One of the most important events in RCC's history occurred when Ekstrand and the board of directors decided to take the company public. By 1996 the company, which began with one employee (Ekstrand as president and CEO), had expanded to 500 employees and was firmly in the black. According to an interview in, Ekstrand referred to RCC's public offering in the following terms: "Our 1996 IPO of three million shares raised over $30 million gross dollars and enabled us to not only secure our 50%+ share of cellular and paging marketing in rural Minnesota and border areas, but it also helped us link up with Wireless Alliance later in the year and begin improving service to our existing customers while we looked for new ones."

Ekstrand appeared to revel in acquisition and, following the initial public offering, one acquisition followed another. RCC's venture into the public arena clearly enabled the company's aggressive expansion and at the same time made it a more competitive provider by increasing its services and enhancing its technology.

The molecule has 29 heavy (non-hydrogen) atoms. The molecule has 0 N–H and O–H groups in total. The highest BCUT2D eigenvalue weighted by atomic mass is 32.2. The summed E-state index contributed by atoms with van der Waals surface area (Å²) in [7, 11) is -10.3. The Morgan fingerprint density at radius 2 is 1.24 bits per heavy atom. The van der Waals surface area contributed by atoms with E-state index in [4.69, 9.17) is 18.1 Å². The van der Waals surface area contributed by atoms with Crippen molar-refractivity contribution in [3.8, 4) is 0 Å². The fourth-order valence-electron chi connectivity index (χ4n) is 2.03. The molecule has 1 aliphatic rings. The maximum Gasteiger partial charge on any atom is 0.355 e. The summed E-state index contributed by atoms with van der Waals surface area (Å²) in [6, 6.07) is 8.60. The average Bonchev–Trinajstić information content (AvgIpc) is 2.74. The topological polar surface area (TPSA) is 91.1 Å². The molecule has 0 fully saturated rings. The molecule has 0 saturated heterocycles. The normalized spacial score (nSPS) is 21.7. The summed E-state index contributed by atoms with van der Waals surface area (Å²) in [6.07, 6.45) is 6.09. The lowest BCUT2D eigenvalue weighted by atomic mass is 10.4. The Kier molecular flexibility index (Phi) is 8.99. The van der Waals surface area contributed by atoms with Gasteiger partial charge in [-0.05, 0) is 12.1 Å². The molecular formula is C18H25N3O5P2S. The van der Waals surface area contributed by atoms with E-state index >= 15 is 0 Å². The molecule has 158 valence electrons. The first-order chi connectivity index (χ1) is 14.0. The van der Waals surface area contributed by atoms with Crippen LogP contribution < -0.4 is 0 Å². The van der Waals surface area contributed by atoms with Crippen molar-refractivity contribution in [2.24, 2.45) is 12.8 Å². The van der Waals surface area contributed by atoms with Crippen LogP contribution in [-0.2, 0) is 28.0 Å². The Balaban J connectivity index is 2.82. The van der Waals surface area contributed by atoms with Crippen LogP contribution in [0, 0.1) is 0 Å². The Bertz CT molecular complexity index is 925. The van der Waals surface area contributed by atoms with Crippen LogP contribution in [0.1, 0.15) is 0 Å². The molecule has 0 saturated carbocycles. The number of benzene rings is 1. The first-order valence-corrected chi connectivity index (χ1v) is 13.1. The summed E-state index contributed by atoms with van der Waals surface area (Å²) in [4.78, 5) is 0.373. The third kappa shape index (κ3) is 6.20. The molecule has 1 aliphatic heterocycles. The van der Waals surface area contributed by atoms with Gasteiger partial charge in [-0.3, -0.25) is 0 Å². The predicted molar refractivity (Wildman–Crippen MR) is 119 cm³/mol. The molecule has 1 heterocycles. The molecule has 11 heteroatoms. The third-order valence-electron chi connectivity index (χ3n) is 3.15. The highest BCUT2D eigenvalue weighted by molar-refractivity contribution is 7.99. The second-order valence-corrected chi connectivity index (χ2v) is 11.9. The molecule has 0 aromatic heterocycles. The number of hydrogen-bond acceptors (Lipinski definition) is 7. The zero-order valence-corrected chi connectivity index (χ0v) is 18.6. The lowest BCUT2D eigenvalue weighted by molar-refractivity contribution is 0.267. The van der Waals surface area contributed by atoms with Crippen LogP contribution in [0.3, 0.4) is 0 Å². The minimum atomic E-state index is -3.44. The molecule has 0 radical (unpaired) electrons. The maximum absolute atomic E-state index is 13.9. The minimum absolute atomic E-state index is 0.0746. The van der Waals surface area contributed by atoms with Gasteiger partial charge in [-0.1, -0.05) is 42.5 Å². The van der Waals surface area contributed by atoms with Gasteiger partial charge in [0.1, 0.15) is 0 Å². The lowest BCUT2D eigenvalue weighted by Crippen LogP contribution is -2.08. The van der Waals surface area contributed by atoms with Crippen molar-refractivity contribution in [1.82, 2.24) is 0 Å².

Growing Through Acquisition: Mid- to Late 1990s

Immediately following the IPO, RCC began to actively seek new acquisitions and partnerships. Rural Cellular's first public move was to create Wireless Alliance, a partnership with Voice Stream Wireless, an affiliate of Aerial Communications. A deal was struck with RCC owning 70 percent and Voice Stream Wireless controlling the remaining 30 percent. Through this partnership RCC gained 708,000 POPs (or population served) and PCS (personal communication systems) licenses in the area bordering the Midwest region that was already served by RCC. This move was consistent with Rural Cellular's plan to gain control of areas bordering ones in which it previously owned licenses, enabling the company to increase its service areas to customers already serviced by RCC.

PCS were a growing market in cellular sales and RCC's ability to buy the licenses with the cash flow it earned in the IPO was key to RCC's growth. PCS operated on a specific radio spectrum and were limited by the Federal Communications Commission to include at least six potential broadband PCS providers in each geographically designated service area. The Wireless Alliance deal allowed Rural Cellular to be at least one of the six key players in the upper Midwest.

In 1997 RCC looked eastward and acquired Unity Cellular Systems, Inc. (Unicel) in Maine and the related wireless and microwave licenses from Intercel, Inc. For $85.7 million, RCC once again nearly doubled its population served. In the acquisition RCC bought the licenses of 512,000 POPs. This region covered a large portion of the state of Maine, including five RSAs (rural service areas) and one MSA (metro service area) in Bangor.